O Come, O Come, Emmanuel.

In the name of the Father, and of the Son, and of the Holy Spirit. Amen!

What Should We Do?

Luke 3:7-18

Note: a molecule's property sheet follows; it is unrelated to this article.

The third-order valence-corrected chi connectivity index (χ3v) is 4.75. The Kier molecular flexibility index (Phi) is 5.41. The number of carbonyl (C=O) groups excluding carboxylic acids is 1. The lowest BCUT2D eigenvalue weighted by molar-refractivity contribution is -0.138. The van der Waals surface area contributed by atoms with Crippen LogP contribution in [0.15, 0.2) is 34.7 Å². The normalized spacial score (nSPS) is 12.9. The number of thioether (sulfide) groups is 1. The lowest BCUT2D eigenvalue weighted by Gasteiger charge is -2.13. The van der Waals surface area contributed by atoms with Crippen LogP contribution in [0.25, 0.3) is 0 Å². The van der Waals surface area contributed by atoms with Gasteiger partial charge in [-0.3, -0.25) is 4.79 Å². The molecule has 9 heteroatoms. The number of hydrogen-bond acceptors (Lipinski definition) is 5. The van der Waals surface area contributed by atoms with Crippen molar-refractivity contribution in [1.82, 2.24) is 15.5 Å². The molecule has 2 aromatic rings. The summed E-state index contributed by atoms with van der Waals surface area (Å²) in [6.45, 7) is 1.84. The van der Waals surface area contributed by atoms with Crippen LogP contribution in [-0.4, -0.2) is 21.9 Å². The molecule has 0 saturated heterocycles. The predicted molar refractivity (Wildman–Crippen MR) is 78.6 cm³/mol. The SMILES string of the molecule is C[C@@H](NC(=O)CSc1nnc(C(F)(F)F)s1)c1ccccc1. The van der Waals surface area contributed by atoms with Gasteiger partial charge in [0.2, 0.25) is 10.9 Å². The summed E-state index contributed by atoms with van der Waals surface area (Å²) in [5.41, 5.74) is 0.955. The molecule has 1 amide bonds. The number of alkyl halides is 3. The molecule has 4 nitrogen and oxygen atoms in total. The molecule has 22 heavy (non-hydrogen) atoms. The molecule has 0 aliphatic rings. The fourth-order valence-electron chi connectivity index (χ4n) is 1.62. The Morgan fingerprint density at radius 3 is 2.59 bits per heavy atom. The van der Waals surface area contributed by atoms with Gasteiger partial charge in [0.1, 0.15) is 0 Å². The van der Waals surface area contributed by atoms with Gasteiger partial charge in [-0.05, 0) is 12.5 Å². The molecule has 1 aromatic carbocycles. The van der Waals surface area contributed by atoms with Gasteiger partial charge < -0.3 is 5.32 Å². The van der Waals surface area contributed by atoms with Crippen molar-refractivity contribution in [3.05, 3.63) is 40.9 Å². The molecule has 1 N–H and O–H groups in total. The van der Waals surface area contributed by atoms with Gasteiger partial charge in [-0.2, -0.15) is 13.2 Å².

7 Then John said to the crowds who came to be baptized by him, “You children of snakes! Who warned you to escape from the angry judgment that is coming soon? 8 Produce fruit that shows you have changed your hearts and lives. And don’t even think about saying to yourselves, Abraham is our father. I tell you that God is able to raise up Abraham’s children from these stones. 9 The ax is already at the root of the trees. Therefore, every tree that doesn’t produce good fruit will be chopped down and tossed into the fire.” 10 The crowds asked him, “What then should we do?” 11 He answered, “Whoever has two shirts must share with the one who has none, and whoever has food must do the same.” 12 Even tax collectors came to be baptized. They said to him, “Teacher, what should we do?” 13 He replied, “Collect no more than you are authorized to collect.” 14 Soldiers asked, “What about us? What should we do?” He answered, “Don’t cheat or harass anyone, and be satisfied with your pay.” 15 The people were filled with expectation, and everyone wondered whether John might be the Christ. 16 John replied to them all, “I baptize you with water, but the one who is more powerful than me is coming. I’m not worthy to loosen the strap of his sandals. He will baptize you with the Holy Spirit and fire. 17 The shovel he uses to sift the wheat from the husks is in his hands. He will clean out his threshing area and bring the wheat into his barn. But he will burn the husks with a fire that can’t be put out.” 18 With many other words John appealed to them, proclaiming good news to the people. (CEB)